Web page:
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George W. Bush’s decision to invade Iraq was a good idea and the war hawks who supported it have been vindicated, according to a Washington Free Beacon analysis of President-elect Joe Biden’s prospective cabinet nominees.
Conventional wisdom holds that supporting the Iraq war was a bad thing to do. And yet, the politicians who supported it continue to find success. This is especially true of Democrats who backed the war effort during the Bush administration.
Biden, for example, won the Democratic nomination despite being the only candidate who voted (as a senator in 2002) for the resolution authorizing the Iraq war. Hillary Clinton did the same in 2016. Biden went on to (allegedly) defeat President Donald J. Trump, who isn’t a fan of the Iraq war. Coincidence? Almost certainly not.
Biden wasn’t merely a senator in 2002. He chaired the Senate Committee on Foreign Relations and worked closely with the committee’s staff director, Antony Blinken, who ultimately advised him to support the Iraq war. Last week, Biden announced Blinken as his nominee for secretary of state.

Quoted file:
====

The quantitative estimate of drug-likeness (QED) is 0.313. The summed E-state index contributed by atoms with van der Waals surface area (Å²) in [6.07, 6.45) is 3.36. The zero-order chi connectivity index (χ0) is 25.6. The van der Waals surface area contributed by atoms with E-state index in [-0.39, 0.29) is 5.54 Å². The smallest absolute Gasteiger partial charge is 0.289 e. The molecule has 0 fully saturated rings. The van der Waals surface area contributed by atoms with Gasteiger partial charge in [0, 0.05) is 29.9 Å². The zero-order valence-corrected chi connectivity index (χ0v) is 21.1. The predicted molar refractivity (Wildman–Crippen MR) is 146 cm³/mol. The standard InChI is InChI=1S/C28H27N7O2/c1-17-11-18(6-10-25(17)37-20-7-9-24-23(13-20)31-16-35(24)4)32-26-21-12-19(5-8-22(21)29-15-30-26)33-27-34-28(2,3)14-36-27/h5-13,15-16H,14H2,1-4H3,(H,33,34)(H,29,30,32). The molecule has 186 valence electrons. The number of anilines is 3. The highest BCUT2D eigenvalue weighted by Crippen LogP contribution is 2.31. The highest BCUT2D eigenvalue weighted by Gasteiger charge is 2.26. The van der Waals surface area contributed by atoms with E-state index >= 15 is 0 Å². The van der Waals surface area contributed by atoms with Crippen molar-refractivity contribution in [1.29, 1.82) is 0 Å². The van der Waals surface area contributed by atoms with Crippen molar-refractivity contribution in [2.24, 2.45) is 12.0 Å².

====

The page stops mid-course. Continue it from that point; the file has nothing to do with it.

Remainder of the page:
If confirmed, Blinken would become the third consecutive Iraq war supporter to serve as secretary of state in a Democratic administration. Clinton and John Kerry, both of whom served in the role under Barack Obama, also voted for the Senate resolution to authorize the war.
Blinken isn’t the only Iraq war hawk to be tapped for a senior role in the incoming Biden administration. Neera Tanden, the longtime Clinton aide and president of the Center for American Progress, will be nominated to serve as director of the Office of Management and Budget.
Tanden has vigorously defended the decision to invade Iraq. As an adviser to Clinton’s failed presidential campaign in 2008, she reportedly punched and cussed out a ThinkProgress editor for daring to ask Clinton about her support for the Iraq war.
The ongoing success of Iraq war proponents is one of the most interesting storylines in Democratic Party politics. Another is the party’s stubborn insistence on elevating white candidates at the expense of qualified black candidates.